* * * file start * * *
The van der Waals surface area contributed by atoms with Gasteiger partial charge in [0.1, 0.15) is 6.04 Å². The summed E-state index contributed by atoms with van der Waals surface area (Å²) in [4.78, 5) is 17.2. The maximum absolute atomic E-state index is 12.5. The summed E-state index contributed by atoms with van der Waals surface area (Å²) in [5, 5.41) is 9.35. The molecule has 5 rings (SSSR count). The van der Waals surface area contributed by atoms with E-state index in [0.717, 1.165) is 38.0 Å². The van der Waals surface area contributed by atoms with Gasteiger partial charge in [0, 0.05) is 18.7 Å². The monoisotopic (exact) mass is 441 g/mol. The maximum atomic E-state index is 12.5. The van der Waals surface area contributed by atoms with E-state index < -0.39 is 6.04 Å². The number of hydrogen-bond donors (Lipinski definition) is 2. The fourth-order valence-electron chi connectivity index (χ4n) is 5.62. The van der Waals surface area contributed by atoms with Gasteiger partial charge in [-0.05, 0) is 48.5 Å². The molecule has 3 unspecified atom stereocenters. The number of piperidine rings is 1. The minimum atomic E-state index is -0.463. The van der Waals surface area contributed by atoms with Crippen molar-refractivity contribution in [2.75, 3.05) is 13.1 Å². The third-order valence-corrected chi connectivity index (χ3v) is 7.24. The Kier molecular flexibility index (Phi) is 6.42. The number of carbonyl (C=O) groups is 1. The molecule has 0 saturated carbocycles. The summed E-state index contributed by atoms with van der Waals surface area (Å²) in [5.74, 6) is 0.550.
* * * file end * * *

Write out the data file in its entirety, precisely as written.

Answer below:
The van der Waals surface area contributed by atoms with Gasteiger partial charge in [0.1, 0.15) is 6.04 Å². The summed E-state index contributed by atoms with van der Waals surface area (Å²) in [4.78, 5) is 17.2. The maximum absolute atomic E-state index is 12.5. The summed E-state index contributed by atoms with van der Waals surface area (Å²) in [5, 5.41) is 9.35. The molecule has 5 rings (SSSR count). The van der Waals surface area contributed by atoms with E-state index in [0.717, 1.165) is 38.0 Å². The van der Waals surface area contributed by atoms with Gasteiger partial charge in [0, 0.05) is 18.7 Å². The monoisotopic (exact) mass is 441 g/mol. The maximum atomic E-state index is 12.5. The van der Waals surface area contributed by atoms with E-state index < -0.39 is 6.04 Å². The number of hydrogen-bond donors (Lipinski definition) is 2. The fourth-order valence-electron chi connectivity index (χ4n) is 5.62. The van der Waals surface area contributed by atoms with Gasteiger partial charge in [-0.05, 0) is 48.5 Å². The molecule has 3 unspecified atom stereocenters. The number of piperidine rings is 1. The minimum atomic E-state index is -0.463. The van der Waals surface area contributed by atoms with Crippen molar-refractivity contribution in [2.75, 3.05) is 13.1 Å². The third-order valence-corrected chi connectivity index (χ3v) is 7.24. The Kier molecular flexibility index (Phi) is 6.42. The number of carbonyl (C=O) groups is 1. The molecule has 0 saturated carbocycles. The summed E-state index contributed by atoms with van der Waals surface area (Å²) in [5.74, 6) is 0.550.